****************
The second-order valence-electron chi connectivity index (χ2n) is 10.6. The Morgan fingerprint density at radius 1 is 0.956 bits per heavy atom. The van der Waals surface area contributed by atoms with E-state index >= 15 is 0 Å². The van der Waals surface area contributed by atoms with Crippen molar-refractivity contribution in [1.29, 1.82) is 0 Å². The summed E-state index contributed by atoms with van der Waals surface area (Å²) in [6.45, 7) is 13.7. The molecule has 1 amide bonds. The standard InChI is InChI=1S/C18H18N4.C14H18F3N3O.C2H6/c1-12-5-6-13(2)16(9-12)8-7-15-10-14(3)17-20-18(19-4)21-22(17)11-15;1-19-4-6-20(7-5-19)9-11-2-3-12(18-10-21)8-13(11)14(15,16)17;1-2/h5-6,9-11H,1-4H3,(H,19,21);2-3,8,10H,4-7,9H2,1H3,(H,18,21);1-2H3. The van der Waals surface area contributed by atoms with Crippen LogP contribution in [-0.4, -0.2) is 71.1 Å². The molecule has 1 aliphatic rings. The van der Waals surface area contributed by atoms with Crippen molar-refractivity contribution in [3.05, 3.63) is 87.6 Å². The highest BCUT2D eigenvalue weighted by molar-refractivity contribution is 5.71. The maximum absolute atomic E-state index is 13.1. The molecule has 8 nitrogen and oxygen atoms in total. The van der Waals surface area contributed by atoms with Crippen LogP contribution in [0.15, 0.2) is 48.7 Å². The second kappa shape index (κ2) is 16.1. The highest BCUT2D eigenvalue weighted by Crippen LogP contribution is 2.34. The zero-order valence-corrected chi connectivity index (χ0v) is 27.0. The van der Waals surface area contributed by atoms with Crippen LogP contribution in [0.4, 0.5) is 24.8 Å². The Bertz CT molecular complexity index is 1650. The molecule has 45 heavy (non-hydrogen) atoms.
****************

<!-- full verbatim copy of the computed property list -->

The second-order valence-electron chi connectivity index (χ2n) is 10.6. The Morgan fingerprint density at radius 1 is 0.956 bits per heavy atom. The van der Waals surface area contributed by atoms with E-state index >= 15 is 0 Å². The van der Waals surface area contributed by atoms with Crippen molar-refractivity contribution in [1.29, 1.82) is 0 Å². The summed E-state index contributed by atoms with van der Waals surface area (Å²) in [6.45, 7) is 13.7. The molecule has 1 amide bonds. The standard InChI is InChI=1S/C18H18N4.C14H18F3N3O.C2H6/c1-12-5-6-13(2)16(9-12)8-7-15-10-14(3)17-20-18(19-4)21-22(17)11-15;1-19-4-6-20(7-5-19)9-11-2-3-12(18-10-21)8-13(11)14(15,16)17;1-2/h5-6,9-11H,1-4H3,(H,19,21);2-3,8,10H,4-7,9H2,1H3,(H,18,21);1-2H3. The van der Waals surface area contributed by atoms with Crippen LogP contribution in [-0.4, -0.2) is 71.1 Å². The molecule has 1 aliphatic rings. The van der Waals surface area contributed by atoms with Crippen molar-refractivity contribution in [3.05, 3.63) is 87.6 Å². The highest BCUT2D eigenvalue weighted by molar-refractivity contribution is 5.71. The maximum absolute atomic E-state index is 13.1. The molecule has 8 nitrogen and oxygen atoms in total. The van der Waals surface area contributed by atoms with Crippen LogP contribution in [0.15, 0.2) is 48.7 Å². The second kappa shape index (κ2) is 16.1. The highest BCUT2D eigenvalue weighted by Crippen LogP contribution is 2.34. The zero-order valence-corrected chi connectivity index (χ0v) is 27.0. The van der Waals surface area contributed by atoms with Crippen LogP contribution in [0.4, 0.5) is 24.8 Å². The Bertz CT molecular complexity index is 1650. The molecule has 45 heavy (non-hydrogen) atoms.